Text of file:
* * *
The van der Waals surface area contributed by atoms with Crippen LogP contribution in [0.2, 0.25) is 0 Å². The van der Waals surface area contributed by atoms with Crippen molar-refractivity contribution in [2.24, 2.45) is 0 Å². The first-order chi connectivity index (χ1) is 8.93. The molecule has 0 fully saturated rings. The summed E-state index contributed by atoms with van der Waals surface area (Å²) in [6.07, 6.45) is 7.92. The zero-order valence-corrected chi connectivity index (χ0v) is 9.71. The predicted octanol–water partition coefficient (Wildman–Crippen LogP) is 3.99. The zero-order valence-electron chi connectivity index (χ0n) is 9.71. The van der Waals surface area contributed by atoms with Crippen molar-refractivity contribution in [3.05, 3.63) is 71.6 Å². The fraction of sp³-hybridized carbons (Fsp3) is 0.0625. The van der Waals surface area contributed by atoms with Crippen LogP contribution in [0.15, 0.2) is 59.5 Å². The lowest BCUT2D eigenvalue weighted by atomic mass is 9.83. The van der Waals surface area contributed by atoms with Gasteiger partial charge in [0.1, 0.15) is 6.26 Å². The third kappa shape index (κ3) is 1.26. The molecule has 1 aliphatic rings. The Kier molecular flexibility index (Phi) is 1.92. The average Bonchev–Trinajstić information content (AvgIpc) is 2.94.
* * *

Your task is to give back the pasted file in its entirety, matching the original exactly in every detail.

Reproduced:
The van der Waals surface area contributed by atoms with Crippen LogP contribution in [0.2, 0.25) is 0 Å². The van der Waals surface area contributed by atoms with Crippen molar-refractivity contribution in [2.24, 2.45) is 0 Å². The first-order chi connectivity index (χ1) is 8.93. The molecule has 0 fully saturated rings. The summed E-state index contributed by atoms with van der Waals surface area (Å²) in [6.07, 6.45) is 7.92. The zero-order valence-corrected chi connectivity index (χ0v) is 9.71. The predicted octanol–water partition coefficient (Wildman–Crippen LogP) is 3.99. The zero-order valence-electron chi connectivity index (χ0n) is 9.71. The van der Waals surface area contributed by atoms with Crippen molar-refractivity contribution in [3.05, 3.63) is 71.6 Å². The fraction of sp³-hybridized carbons (Fsp3) is 0.0625. The van der Waals surface area contributed by atoms with Crippen LogP contribution in [0.15, 0.2) is 59.5 Å². The lowest BCUT2D eigenvalue weighted by atomic mass is 9.83. The van der Waals surface area contributed by atoms with Gasteiger partial charge in [0.1, 0.15) is 6.26 Å². The third kappa shape index (κ3) is 1.26. The molecule has 1 aliphatic rings. The Kier molecular flexibility index (Phi) is 1.92. The average Bonchev–Trinajstić information content (AvgIpc) is 2.94.